Cabinet Office Minister Kate Lord-Brennan said that the winter approach for these illnesses had now ended, with the last respiratory illnesses surveillance report by Public Health being dated May 5.
‘Over the winter, Public Health have been monitoring the rate of Covid-19 along with other respiratory illnesses,’ she said in response to a question from Daphne Caine in Tynwald.
‘Taken from the most recent data published by Public Health in its report dated May 5, 2023, the latest surveillance rate of Covid-19 infection in the Isle of Man is 0% in persons under 18 and about 7.7% for persons over 18.
‘Surveillance is overseen by the interim director of Public Health and is reported on by Public Health in its surveillance report.
‘This is based on clinical surveillance swab results taken from patients admitted to hospital with respiratory symptoms.’
Dr Haywood, an MHK for Rushen, pointed out that the respiratory illness webpage now says data is no longer being collected as it is listed as ‘seasonal’ respiratory illness.
She said: ‘However, this is in direct contrast to a recent major paper that says it’s not a seasonal winter illness.
‘Covid will come at us in waves every three to four months and that attack rate will continue until everyone’s going to get it at some point in time.’
Asked why there was no public reporting on Covid levels, Ms Lord-Brennan said: ‘It has taken a different approach in terms of surveillance.
‘During the winter months, the illnesses have variable effects and the important thing is about the strain on health and social care services.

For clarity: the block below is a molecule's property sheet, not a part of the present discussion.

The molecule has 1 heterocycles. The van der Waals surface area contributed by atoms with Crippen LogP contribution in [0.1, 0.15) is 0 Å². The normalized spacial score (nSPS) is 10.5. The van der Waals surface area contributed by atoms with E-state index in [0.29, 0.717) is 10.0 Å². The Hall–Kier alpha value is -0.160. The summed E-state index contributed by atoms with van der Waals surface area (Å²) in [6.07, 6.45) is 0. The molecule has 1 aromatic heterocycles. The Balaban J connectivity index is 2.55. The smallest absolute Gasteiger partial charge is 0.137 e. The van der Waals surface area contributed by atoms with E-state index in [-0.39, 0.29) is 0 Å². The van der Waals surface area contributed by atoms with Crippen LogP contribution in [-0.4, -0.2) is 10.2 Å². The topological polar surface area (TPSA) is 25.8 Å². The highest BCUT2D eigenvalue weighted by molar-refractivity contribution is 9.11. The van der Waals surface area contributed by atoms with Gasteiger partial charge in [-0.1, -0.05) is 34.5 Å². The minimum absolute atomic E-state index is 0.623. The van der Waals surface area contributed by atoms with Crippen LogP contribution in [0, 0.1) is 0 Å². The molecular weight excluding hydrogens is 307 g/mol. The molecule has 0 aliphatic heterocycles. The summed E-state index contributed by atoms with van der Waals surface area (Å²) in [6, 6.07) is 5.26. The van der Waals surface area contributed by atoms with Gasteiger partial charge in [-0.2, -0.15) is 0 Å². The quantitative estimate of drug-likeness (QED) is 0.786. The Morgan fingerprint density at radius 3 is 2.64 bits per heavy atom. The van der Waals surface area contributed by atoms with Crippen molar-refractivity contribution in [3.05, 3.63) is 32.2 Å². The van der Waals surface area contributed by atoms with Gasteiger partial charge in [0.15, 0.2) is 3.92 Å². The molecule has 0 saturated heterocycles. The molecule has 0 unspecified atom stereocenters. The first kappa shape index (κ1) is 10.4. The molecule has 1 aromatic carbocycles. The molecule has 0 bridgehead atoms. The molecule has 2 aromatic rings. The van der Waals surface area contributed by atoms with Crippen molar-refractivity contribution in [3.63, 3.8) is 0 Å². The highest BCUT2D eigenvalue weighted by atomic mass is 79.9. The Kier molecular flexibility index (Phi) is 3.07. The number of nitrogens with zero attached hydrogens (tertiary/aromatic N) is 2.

‘The data that’s been collected by this respiratory surveillance system helps inform any control measures in that respect.
‘It’s been a while now since we did general population testing.
‘Testing as we are currently doing has definitely been identified as the most appropriate way forward.’
She added: ‘The World Health Organisation (WHO) has declared the pandemic over and therefore it’s been anticipated there will be less focus on measuring just Covid-19 in cases going forward, which is why there needs to be a focus on other respiratory health issues as well.’
Dr Haywood said: ‘The WHO did not say that the Covid pandemic was over.
‘It said the Covid emergency pandemic was over.
‘It actually made a further statement saying the worst thing any country can do now is use this news as a reason to let down its guard and dismantle systems it’s built or to send a message to its people that Covid-19 is nothing to worry about.
The minister said the Manx government had ‘moved to a different stage’.
‘We were clear at the start of this year that in moving to an endemic approach, we were continually testing at population level and testing that data and reporting on it was going to fall away,’ she said.